That word alone could bring a sense of dread to some students as well as parents who are preparing for the sometimes-daunting task of transferring or enrolling their children into the educational behemoth.
Or, even for current college students – thinking about the looming academic year might bring on the sweats with the unknowns and uncertainties to come, like applying for college jobs and internships or juggling mounting responsibilities.
Going back to college, handling complex emotions and potential worrisome ones, like depression, on top of learning through COVID-19 can be a lot. How does a student already focused on their schoolwork, social life and other typical concerns navigate this complexity?
Detroit School of Arts School Counselor Curtis A. Calhoun Jr. has some answers.
He serves as the school counselor and the foundation for social-emotional support and academic support/interventions.
Calhoun said that sometimes students who don’t perform at their best academic capability experience high levels of stress and anxiety, and he helps meet them where they are.
“I am constantly checking in with students virtually and face-to-face to see what barriers I can help remove to ensure [good] mental health and to ensure they are engaged academically,” Calhoun said, adding that he also allows students to vent and gives them brief cognitive behavior therapy to “help them understand that they are not alone.”
Calhoun said that as he works with students at the high school level there are a lot of parallels with handling collegiate and high school stress.
“I see a lot of the same emotional needs in both populations,” Calhoun said. “For example, students who are emotionally unstable or having unaddressed trauma typically do not perform well in school. Also, depression is huge with this population because their brains are still being developed and process things at rates that are developmentally on track.”
De’Nisha “Dinah” Beasley, restorative practitioner/trauma-informed trainer and a former school counselor, told The Michigan Chronicle that she creates curricula that train educators on using a trauma-informed approach with their students.
“This COVID-19 pandemic has been traumatic for many students, parents and educators,” Beasley said. “People have experienced so much loss whether it be through death, loss of employment, loss of housing, loss of relationships and much more. This can impact people in different ways.”
Beasley added that for many college students the pandemic has heightened their levels of stress and many students are experiencing anxiety.
“Stress and anxiety can impact their behavior and their school performance. It’s important for educators to know how to recognize and help students who are experiencing stress and anxiety,” she said. “That is what many of my training sessions provide.”
She also said that many teachers have stated their “biggest concern” with students has been a lack of student engagement, especially in a virtual setting.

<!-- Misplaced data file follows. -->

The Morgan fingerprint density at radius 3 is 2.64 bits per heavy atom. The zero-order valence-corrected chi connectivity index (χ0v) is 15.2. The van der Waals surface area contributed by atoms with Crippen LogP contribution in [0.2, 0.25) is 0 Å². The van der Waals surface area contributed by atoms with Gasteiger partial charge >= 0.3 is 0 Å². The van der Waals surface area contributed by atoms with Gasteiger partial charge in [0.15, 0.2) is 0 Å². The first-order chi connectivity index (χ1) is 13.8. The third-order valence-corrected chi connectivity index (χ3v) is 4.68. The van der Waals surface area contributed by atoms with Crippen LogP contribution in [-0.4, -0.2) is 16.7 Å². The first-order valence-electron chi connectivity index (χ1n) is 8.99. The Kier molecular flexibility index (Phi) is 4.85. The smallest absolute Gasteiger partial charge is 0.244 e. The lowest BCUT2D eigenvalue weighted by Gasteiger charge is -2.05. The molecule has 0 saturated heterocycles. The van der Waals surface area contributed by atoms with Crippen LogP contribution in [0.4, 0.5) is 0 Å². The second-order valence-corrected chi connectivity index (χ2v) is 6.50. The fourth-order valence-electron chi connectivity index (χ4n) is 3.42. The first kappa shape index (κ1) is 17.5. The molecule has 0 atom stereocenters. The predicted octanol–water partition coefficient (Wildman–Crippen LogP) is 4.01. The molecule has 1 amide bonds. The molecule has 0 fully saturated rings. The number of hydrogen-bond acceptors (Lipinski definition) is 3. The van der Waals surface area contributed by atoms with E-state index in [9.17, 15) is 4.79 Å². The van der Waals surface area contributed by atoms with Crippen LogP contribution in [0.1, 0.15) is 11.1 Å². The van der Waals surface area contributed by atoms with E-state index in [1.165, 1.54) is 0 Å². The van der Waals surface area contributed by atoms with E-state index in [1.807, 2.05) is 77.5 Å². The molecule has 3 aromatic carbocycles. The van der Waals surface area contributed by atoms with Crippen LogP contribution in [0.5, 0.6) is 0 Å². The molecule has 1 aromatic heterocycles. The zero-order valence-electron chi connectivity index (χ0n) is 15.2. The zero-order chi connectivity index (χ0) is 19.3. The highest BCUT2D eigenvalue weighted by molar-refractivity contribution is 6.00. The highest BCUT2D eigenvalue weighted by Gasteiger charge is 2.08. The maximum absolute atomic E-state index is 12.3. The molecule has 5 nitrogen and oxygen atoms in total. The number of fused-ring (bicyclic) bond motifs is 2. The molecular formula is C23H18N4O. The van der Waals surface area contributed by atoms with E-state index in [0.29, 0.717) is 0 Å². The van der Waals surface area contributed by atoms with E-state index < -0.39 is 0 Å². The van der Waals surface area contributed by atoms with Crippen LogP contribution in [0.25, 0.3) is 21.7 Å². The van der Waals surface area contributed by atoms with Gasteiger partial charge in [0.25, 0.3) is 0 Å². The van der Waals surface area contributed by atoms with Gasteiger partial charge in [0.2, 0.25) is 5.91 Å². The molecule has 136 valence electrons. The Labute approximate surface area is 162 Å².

“Many teachers who are teaching virtually are having a hard time getting their students to turn on their cameras or even participate in class,” Beasley said. “It makes it very difficult for teachers to help students manage stress and anxiety if they cannot see or interact with them. It’s important to note that stress and anxiety can cause students to withdraw and disconnect from relationships and responsibilities.”
Beasley said that it’s not all gloom and doom for college students because as they start to spread their wings many may feel more independent especially if they are of age. However, being on one’s own comes at a cost, too.
“Many college students have adult-like responsibilities — bills, work, rent — and may have more stress related to that,” she said. “I think … college professors, can implement things in the classroom to help reduce stress and anxiety such as: being flexible with due dates for assignments; giving students options — providing options for students can help students feel like they have some sense of control and feel empowered to make decisions that impact their grades which can help reduce stress; keeping students informed of changes and ways current events may impact them.”
Beasley emphasized that stress is a normal part of life and a normal human reaction that happens to everyone, but it’s important to navigate those emotions healthily.
“Stress often becomes toxic when people don’t have supportive, nurturing relationships to help buffer against the stress they may be experiencing. That is why having supportive, compassionate educators is so important,” she said. Educators have the power to help students manage the stress and anxiety they may be experiencing, and the classroom can be a place of safety for many students.”
For more information visit www.thecrss.org.